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NEWS | May 31, 2024

Top VNG Soldier’s journey from Scout Platoon to regional recognition

By Sgt. 1st Class Terra C. Gatti | Virginia National Guard Public Affairs Office

Sgt. Carter Cooper, an infantryman assigned to the Lynchburg-based 1st Battalion, 116th Infantry Regiment, 116th Infantry Brigade Combat Team, was named the region’s top Soldier May 10, 2024, after representing the Virginia Army National Guard at the Region II Best Warrior Competition in Maryland. The competition ran for four days and included Soldiers and noncommissioned officers from Delaware, Maryland, Pennsylvania, Virginia, West Virginia and Washington, D.C. 

For Cooper, an infantryman, the win comes after a year of success and achievement that kicked off when he tried out his unit’s scout platoon. 

“I boarded with the scouts earlier this year, which was really the start of this whole thing,” Cooper explained. The board experience was not something he enjoyed. Once it was over and he was accepted into the Scouts, he was relieved. “I was like, ‘Thank God I don’t have to do that again for a long time.’”

His relief was short-lived. A month later, he was selected to represent the platoon at the company-level Best Warrior board. 

“At first I didn’t really want to do it,” Cooper said. “But I won that, and then my leadership just put me in a position to be successful as the competitions moved on.”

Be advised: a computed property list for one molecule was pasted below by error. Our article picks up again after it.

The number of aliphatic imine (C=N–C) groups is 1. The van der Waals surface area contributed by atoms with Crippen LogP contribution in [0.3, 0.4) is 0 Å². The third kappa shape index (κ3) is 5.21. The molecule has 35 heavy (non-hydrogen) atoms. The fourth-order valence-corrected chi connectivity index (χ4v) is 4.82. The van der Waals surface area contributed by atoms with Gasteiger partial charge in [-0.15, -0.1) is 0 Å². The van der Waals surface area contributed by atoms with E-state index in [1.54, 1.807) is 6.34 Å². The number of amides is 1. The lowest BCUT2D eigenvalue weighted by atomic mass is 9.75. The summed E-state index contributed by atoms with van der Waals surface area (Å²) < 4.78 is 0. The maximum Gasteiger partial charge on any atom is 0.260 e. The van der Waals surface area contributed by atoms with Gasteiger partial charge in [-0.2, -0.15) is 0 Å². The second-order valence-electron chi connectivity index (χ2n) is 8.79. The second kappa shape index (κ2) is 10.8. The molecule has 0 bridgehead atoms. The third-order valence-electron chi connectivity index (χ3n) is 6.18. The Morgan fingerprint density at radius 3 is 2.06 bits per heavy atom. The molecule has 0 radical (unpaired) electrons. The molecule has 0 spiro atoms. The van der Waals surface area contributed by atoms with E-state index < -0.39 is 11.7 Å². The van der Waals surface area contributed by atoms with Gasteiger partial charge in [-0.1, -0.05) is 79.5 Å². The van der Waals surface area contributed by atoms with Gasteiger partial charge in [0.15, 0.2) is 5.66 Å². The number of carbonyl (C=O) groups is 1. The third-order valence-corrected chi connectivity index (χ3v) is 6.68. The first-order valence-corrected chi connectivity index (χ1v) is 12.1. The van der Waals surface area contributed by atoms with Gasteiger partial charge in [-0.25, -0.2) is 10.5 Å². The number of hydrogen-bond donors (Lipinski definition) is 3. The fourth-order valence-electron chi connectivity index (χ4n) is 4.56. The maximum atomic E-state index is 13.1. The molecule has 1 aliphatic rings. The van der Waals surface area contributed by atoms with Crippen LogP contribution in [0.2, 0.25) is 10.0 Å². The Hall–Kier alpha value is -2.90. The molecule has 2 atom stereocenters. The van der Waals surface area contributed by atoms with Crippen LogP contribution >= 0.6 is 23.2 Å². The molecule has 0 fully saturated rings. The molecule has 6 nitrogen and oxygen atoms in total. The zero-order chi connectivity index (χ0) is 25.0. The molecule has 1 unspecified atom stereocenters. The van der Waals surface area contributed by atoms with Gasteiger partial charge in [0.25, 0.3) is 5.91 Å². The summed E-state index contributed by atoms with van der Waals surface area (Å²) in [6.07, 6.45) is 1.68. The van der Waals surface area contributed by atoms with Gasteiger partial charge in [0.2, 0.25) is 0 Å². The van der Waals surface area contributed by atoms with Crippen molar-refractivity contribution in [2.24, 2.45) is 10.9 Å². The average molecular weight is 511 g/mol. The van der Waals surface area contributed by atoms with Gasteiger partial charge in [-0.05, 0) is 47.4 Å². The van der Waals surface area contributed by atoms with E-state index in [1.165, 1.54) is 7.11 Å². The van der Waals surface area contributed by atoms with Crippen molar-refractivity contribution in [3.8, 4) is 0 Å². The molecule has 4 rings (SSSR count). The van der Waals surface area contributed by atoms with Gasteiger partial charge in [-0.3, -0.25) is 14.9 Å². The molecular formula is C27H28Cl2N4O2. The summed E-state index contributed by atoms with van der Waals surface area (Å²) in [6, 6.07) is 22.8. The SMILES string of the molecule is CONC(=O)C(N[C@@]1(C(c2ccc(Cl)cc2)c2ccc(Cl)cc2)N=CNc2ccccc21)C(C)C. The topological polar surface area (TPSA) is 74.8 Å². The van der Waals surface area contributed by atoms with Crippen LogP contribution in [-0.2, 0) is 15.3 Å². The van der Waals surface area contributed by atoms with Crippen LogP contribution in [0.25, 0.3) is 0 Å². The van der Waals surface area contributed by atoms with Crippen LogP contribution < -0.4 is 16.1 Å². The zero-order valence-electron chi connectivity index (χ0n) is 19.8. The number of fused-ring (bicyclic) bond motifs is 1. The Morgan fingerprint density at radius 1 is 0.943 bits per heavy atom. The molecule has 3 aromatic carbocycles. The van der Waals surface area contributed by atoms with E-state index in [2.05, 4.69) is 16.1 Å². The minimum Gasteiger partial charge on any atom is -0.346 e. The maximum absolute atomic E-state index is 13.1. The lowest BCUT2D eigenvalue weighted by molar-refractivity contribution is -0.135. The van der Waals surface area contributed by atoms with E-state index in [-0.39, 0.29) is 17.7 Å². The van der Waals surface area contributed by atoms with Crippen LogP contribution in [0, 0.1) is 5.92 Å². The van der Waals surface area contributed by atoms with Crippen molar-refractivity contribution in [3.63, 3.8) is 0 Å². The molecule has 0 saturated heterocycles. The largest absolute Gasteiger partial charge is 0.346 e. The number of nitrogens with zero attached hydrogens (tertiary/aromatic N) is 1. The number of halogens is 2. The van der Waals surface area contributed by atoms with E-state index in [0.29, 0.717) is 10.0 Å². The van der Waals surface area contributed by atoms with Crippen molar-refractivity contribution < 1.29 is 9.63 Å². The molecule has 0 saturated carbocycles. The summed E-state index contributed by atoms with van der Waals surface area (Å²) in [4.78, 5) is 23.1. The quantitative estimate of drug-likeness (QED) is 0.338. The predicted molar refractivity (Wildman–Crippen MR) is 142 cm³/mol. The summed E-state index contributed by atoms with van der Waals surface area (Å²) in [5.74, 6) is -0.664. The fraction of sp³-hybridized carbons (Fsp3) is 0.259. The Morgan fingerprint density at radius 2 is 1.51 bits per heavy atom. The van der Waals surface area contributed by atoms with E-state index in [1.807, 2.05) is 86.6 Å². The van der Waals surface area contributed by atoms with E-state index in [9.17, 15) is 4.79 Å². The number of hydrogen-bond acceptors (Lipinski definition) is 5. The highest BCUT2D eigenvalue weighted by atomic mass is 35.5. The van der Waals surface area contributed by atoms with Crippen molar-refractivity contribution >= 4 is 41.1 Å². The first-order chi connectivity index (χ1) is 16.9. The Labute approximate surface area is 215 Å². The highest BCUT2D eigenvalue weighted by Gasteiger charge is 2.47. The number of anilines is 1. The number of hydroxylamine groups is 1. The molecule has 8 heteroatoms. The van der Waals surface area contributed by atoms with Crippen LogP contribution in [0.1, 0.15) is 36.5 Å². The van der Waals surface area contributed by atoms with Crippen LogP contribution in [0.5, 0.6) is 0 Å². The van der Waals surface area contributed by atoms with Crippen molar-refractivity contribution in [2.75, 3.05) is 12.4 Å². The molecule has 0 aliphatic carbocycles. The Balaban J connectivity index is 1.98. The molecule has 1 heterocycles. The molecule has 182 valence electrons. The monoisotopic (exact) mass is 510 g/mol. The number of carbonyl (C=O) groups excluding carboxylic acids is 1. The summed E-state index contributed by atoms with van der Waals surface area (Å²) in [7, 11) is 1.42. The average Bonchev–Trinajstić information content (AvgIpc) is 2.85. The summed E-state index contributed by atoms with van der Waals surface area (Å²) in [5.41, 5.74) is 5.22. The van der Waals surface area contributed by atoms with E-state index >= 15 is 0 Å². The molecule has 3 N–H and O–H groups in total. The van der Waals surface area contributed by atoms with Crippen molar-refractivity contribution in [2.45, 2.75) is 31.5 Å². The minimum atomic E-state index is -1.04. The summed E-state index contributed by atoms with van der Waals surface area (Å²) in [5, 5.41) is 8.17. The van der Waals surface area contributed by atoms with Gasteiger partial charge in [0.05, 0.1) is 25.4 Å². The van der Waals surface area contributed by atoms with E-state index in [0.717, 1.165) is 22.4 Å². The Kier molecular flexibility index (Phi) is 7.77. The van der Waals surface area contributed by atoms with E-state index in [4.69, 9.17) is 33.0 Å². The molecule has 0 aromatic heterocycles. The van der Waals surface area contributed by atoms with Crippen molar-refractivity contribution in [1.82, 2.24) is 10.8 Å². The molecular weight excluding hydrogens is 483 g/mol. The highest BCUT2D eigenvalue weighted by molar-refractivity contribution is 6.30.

His wins within the 116th IBCT led him to represent the Normandy Brigade at Virginia’s Best Warrior Competition, held March 14-17, 2024, at Fort Barfoot, Virginia. After his win and with just two months before the regional competition, Cooper set to work preparing himself for the next level of competition while also focusing on his education. He’s currently studying pre-law at Liberty University.

As competition time inched closer, Cooper encountered an opportunity he couldn’t resist: a seat at the Army Mountain Warfare School. 

“Someone dropped a seat and I picked it up real quick,” Cooper said. “I wanted that chance to go and Mountain School doesn’t come around too often.” 

AMWS, based at the Camp Ethan Allen Training Site in Jericho, Vermont, focuses on the specialized skills necessary for successfully conducting operations in mountainous terrain. For Cooper, out of all that he’s experienced this year, his time in Vermont was the most enjoyable, and his success in joining the scout platoon was another notable highlight of his year. 

“I enjoyed Mountain School, more than putting my body through what I’ve been putting it through [at the competitions],” Cooper explained. “But, joining the scouts to begin with, joining that group of people is what really put me in his position to begin with.” 

Cooper doesn’t describe the competitions he’s experienced so far as enjoyable, and they’re not meant to be. They are designed to be rigorous tests of endurance, mental aptitude and toughness that challenge competitors every step of the way. 

“Through the competitions, you know somewhat what you’re going to be challenged on, and the basic tasks that you have to complete. But as you move up, they show how you have to embrace the suck more at every level of the competition,” he said. “It’s the same tasks, but they keep increasing the misery.”